Thanks for the advice.  We decided to save some of the salmon for a risotto, and have just had a few chunks fried as tempura with tempura veg. - highly recommended.  I tried a sliver cold and it wasn't too far off.  Given the freezing temperatures yesterday I was surprised I couldn't keep the temperature below 20c - this may be a problem with the Cardboard box design which probably is a better insulator than metal.  So given the advice I think next winter I will do my smoked salmon as 2 overnight 10 hour smokes.  My cure was 50:50 Sugar/Salt plus some 5 spice.  For that reason an 8 hours cure did not leave it over salty, but maybe the higher sugar content meant it didn't draw out so much fluid.

post #7 of 13
Originally Posted by Pfaas View Post

  My cure was 50:50 Sugar/Salt plus some 5 spice.  For that reason an 8 hours cure did not leave it over salty, but maybe the higher sugar content meant it didn't draw out so much fluid.


I hope you enjoyed it. I bet it tasted good.


The new smoking times sound good but play it by ear as the air flow through the chamber will affect the moisture loss. You can even take the salt down a notch too - I use 1/3 salt and 2/3 sugar and it draws out the water well. Again purely a matter of preference.


After 2 hours in 1/3 Salt and 2/3 Sugar 



Fresh fennel seeds (when in season) go very well in the cure as do fresh fennel or dill leaves at other times. Let me know how the 5 spice turned out as I would have expected that to be a little "heavy" for the salmon. 





post #8 of 13
Thread Starter 
 Let me know how the 5 spice turned out as I would have expected that to be a little "heavy" for the salmon.


The 5 spice smelt fantastic but did not leave a heavy taste on the salmon, but that was probably my ratio ( 1cup of salt and sugar each to just a desert spoon of 5 spice.)    This was a sneaky way of getting some aniseed taste in, as my wifes not a fan, so I avoid dill  & fennel which I love.

post #9 of 13

A cunning plan Thumbs Up

post #10 of 13



When you freeze fish you dry it out a certain amount of the moisture which is lost when you defrost. I found it best to use a fresh fillet. I usually use the tail end of the fillet, less pin bones to remove.

Cure mix is salt & sugar 3 to 1. I some times add some chopped Dill to the cure. Wash the fillet pat dry apply the cure and refrigerate for 4 hours. Cold smoke for 5 hours. It's all a matter of taste. So trial and error till you get a taste you like.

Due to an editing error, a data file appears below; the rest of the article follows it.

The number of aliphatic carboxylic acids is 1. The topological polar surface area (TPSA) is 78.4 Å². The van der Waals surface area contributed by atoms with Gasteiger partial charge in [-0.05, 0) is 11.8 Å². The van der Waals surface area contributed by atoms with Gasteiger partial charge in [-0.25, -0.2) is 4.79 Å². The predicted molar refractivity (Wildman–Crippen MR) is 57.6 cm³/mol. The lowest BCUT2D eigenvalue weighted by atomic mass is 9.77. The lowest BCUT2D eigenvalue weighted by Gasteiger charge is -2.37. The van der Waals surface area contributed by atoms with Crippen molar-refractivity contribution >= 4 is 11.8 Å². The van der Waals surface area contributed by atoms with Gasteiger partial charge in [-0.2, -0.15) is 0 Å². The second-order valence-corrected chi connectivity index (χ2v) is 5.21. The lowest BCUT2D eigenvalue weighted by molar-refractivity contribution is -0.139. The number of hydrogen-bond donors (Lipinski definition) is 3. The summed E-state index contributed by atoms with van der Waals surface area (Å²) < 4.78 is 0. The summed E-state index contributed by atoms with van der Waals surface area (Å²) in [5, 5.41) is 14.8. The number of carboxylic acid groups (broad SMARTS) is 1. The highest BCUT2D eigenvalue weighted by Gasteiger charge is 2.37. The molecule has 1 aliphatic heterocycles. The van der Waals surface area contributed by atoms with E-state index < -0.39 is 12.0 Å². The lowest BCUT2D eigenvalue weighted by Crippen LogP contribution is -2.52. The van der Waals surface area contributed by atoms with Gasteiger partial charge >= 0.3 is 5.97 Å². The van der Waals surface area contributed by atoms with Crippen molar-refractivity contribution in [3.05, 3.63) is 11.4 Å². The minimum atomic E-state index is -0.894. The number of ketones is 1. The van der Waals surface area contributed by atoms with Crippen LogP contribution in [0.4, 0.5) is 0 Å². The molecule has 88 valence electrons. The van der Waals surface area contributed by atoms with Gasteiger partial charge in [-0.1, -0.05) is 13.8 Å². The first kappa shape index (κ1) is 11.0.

All the best Bill

post #11 of 13

Yes, fresh is always preferable however I find that previously frozen works fine as well. You just need to remember that for traditional smoked salmon, when calculating the moisture loss it should be from the fresh fillet weight and not from the thawed weight.

post #12 of 13
Thread Starter 

I'd have always gone for fresh, but many people point out that freezing for around 7 days kills a lot of the parasites that can exist in fish which won't be killed as you are not cooking the fish.  However I see the FDA advice is -23c for 7 days, and home freezing rarely goes beyond -15c,  so the best solution is "Fresh" at a supermarket that has commercially frozen and defrosted the fish - however as customers will unquestioningly go for Fresh, not prefrozen, this practise has become rarer.  Or maybe I'm missing that these parasites ie. worms etc not bacteria, would be killed by the cure.


I see on     Seafood Health Facts: Making Smart Choices, Balancing the Benefits and Risks of Seafood consumption,  seafoodhealthfacts.org..

Balancing the Benefits and Risks of Seafood Consumption

Two types of parasitic worms can infect humans:

1. Anisakiasis ......

2. Tapeworm infections occur after ingesting the larvae of diphyllobothrium which is found in freshwater fish such as pike, perch and anadromous (fresh-saltwater) fish such as salmon.

During commercial freezing fish is frozen solid at a temperature of -35°F and stored at this temperature or below for a minimum of 15 hours to kill parasites. Most home freezers have temperatures at 0°F to 10°F and may not be cold enough to kill parasites because it can take up to 7 days at -4°F or below to kill parasites, especially in large fish. ...

Fish is also safe to eat after it is cooked to an internal temperature of 145°F for 15 seconds. Normal cooking procedures generally exceed this temperature. If a thermometer is not available to check the internal temperature of the thickest portion of the fish, the fish should be cooked until it loses its translucency and flakes easily with a fork.

post #13 of 13